As businesses and schools seek to bring people back to brick and mortar establishments, it’s going to be important to make customers, students and teachers feel comfortable, in addition to simply following guidelines. Customers are going to have to feel that it’s worth going out, versus shopping on-line. For retailers, that comfort might in part be derived from visible occupancy monitoring efforts and automated voice-down messages when people aren’t wearing masks or keeping their distance.
We’ve seen how some businesses have closed all entrances but one and stationed employees outside the store to screen and count customers wishing to come inside. It’s a costly use of employee resource, it risks confrontation, the counting can be highly inaccurate, and it doesn’t exactly welcome people with open arms. Banks, many of which offer online services, have even less traffic, so having an employee screening the few people who still require walk-in services is a poor use of their limited resources. Having multiple entrances at the premises only compounds the problem.
Schools are particularly challenging, since the density of students in any particular area can be hard to manage. It could be easy to overload any mask detection system, which could result in continuous voice alerts that eventually get ignored and not taken seriously by students and staff alike. Successfully using technology to help enforce guidelines has to be well-thought-out and can only be only one part of a comprehensive plan for K-12 and higher education.
How can security technology be used to help brick and mortar establishments reopen successfully?
Many businesses already have security cameras installed. They are generally accepted and unintrusive for patrons. Depending on how new they are and who made them, existing cameras may be capable of installing apps that can detect if face masks are being worn or not. The latest artificial intelligence (AI)-based cameras can detect masks and count people entering and exiting premises from multiple entry points. They can drive displays and play messages to proactively inform customers and students about current occupancy levels and whether they should enter or wait. This frees staff from screening and counting duties, and most importantly, it reduces friction between employees and customers concerning policy compliance. Having a ‘voice from above’ asking people to wear a mask helps to remove the burden from staff. At minimum, it provides an alternative focus for any customer frustration.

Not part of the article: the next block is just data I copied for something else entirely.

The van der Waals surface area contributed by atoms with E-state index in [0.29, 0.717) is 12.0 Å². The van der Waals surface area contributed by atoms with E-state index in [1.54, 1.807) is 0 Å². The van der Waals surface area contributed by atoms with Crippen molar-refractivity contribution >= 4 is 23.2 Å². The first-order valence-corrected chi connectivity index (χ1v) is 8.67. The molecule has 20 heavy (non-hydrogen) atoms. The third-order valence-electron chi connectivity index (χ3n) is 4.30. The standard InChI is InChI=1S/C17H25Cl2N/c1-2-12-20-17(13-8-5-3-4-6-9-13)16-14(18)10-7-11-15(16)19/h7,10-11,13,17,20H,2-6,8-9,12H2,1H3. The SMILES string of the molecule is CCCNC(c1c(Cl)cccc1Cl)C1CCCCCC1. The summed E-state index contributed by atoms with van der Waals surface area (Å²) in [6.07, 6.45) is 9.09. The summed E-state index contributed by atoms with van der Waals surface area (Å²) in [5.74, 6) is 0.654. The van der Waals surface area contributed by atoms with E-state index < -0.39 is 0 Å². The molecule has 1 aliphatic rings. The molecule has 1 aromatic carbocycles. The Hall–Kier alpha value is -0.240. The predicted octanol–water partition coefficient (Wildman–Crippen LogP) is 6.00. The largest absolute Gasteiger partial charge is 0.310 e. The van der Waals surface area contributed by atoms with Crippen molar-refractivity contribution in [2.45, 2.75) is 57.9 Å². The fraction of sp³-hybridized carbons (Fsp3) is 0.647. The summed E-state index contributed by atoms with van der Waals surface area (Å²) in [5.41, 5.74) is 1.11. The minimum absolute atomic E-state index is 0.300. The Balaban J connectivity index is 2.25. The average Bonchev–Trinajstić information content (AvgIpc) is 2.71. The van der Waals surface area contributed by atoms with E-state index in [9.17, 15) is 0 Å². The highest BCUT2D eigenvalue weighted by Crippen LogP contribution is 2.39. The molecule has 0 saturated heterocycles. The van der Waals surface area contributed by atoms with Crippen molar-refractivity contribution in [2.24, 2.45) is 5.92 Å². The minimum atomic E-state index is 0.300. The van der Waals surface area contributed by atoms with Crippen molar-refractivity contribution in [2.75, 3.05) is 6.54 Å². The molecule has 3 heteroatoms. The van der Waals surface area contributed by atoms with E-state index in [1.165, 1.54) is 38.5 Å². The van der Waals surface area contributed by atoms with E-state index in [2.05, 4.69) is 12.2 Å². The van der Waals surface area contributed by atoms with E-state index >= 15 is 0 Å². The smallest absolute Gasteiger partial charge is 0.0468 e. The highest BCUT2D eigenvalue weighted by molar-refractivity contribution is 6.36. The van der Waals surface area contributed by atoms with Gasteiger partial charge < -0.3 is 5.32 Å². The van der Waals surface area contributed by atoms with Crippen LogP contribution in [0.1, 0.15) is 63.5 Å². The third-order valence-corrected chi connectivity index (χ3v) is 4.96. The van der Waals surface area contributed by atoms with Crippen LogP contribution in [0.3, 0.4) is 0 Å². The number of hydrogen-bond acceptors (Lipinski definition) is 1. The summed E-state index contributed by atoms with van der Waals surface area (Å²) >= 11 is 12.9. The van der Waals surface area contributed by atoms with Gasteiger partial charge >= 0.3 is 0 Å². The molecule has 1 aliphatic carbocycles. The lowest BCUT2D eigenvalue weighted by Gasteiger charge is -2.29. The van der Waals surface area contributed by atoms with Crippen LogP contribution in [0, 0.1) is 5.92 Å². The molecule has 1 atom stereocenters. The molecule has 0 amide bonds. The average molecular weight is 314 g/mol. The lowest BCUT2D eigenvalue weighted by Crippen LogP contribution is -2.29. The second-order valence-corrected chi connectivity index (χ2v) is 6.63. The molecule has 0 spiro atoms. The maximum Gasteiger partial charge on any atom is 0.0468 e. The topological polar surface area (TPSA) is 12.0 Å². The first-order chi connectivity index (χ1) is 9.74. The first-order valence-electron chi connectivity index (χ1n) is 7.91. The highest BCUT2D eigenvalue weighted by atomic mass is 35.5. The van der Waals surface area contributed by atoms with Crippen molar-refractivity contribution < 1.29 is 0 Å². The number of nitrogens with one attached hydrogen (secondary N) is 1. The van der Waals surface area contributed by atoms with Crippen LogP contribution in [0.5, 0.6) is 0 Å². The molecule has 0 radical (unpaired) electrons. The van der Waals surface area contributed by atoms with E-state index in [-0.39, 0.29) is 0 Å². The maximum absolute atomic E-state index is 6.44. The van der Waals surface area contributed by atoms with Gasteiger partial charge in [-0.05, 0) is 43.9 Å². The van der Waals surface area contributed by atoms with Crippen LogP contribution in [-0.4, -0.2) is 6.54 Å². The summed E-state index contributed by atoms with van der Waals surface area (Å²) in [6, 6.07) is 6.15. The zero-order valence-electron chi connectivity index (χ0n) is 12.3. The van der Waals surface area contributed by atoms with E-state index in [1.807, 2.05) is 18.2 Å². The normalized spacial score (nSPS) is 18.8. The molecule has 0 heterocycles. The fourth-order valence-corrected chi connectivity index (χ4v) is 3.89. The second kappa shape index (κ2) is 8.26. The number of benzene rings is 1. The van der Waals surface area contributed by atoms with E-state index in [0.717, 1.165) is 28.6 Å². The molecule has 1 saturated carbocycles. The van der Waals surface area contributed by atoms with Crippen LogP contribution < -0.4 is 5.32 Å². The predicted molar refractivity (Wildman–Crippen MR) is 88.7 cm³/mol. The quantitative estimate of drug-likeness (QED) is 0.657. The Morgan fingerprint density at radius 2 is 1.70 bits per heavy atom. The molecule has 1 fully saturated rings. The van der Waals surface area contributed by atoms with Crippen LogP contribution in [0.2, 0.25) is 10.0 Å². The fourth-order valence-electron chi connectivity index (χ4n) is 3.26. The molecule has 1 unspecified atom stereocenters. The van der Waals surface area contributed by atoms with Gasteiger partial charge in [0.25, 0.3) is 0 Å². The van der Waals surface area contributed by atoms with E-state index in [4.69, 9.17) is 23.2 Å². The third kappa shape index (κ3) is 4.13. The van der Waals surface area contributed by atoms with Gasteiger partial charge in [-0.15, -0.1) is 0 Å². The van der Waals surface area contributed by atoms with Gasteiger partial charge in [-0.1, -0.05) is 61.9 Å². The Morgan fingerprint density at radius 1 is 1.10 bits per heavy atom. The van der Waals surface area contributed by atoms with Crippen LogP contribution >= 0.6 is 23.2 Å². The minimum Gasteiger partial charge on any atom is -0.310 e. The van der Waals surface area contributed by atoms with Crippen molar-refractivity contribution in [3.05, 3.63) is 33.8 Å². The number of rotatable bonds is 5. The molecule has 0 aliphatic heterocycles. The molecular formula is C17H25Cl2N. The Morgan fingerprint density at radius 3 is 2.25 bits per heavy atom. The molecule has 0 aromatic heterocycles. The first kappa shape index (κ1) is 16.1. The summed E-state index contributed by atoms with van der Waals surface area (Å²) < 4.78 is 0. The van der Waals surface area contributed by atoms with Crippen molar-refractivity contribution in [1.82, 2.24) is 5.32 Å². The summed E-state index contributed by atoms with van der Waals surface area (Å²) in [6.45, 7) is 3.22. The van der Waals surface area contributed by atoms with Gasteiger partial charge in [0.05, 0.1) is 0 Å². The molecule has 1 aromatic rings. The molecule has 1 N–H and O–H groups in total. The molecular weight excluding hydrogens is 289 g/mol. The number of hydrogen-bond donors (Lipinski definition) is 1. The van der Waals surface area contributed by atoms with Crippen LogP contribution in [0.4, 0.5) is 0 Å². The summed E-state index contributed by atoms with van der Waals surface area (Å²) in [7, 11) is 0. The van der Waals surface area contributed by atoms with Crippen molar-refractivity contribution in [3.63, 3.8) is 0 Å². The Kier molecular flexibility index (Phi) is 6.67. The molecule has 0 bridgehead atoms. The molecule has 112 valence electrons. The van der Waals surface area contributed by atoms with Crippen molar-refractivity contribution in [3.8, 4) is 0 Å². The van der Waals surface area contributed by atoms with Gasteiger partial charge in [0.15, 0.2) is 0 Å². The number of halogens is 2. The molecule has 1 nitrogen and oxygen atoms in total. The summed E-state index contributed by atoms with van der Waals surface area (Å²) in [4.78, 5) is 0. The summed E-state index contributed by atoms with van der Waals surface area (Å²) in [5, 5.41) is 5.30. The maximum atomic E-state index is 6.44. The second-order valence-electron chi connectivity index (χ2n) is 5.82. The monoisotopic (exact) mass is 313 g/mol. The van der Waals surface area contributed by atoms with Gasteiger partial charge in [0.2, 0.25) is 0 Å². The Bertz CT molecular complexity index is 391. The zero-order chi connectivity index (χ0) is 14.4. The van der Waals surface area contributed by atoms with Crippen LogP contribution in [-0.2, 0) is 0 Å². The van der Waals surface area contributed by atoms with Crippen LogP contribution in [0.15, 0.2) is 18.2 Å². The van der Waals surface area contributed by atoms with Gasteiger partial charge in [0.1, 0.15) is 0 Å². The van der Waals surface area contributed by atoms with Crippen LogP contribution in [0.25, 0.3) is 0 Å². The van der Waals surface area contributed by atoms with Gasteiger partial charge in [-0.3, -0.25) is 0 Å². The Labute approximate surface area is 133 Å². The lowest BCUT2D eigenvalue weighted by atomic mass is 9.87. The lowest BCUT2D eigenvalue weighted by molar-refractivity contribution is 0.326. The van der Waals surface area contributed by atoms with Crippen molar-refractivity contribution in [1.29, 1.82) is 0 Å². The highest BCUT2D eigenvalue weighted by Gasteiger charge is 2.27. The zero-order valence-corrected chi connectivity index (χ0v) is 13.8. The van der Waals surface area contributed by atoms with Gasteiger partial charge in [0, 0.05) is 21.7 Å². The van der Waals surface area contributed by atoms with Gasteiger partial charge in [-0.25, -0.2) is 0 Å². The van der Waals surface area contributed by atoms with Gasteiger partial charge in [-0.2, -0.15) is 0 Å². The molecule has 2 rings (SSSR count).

There is plenty of interest in cameras that measure body temperature. There’s nothing wrong with monitoring temperatures and informing people if they are elevated. That can add to the “feel-good factor” where organizations are seen to be doing their best to help keep environments safe.
Smart tech investments should pay dividends in a post-pandemic world
With businesses and schools struggling to allocate their limited budgets responsibly, it’s imperative that any expenses serve their long-term needs. Whenever possible, technology investments should support multiple uses. After the immediate threat from COVID-19 is gone, cameras and supporting infrastructure can continue to evolve to support operations and business intelligence needs beyond pure surveillance. Modern IP-based cameras offer much more than simply recording video.
These comprehensive Internet of Things (IoT) sensors, coupled with a capable video management system (VMS), can be used to measure and analyze buying patterns and operations flow. They can be tied to point of sale (POS) systems and marketing tools. They are continually evolving to be an indispensable part of operational intelligence for any organization. Like our smartphones, apps can be developed to address specific needs when they arise. When the next pandemic rears its ugly head, these devices can be ready to adapt by providing touchless access for staff and again reminding people of their responsibilities. They may even help with contact tracing by generating reports about exposure to people who have become ill.
As the saying goes, necessity is the mother of invention. And as bad as this pandemic has been, it’s important to remember that some good tools have come out of it that will help businesses and schools as get back to some semblance of normalcy in the months ahead.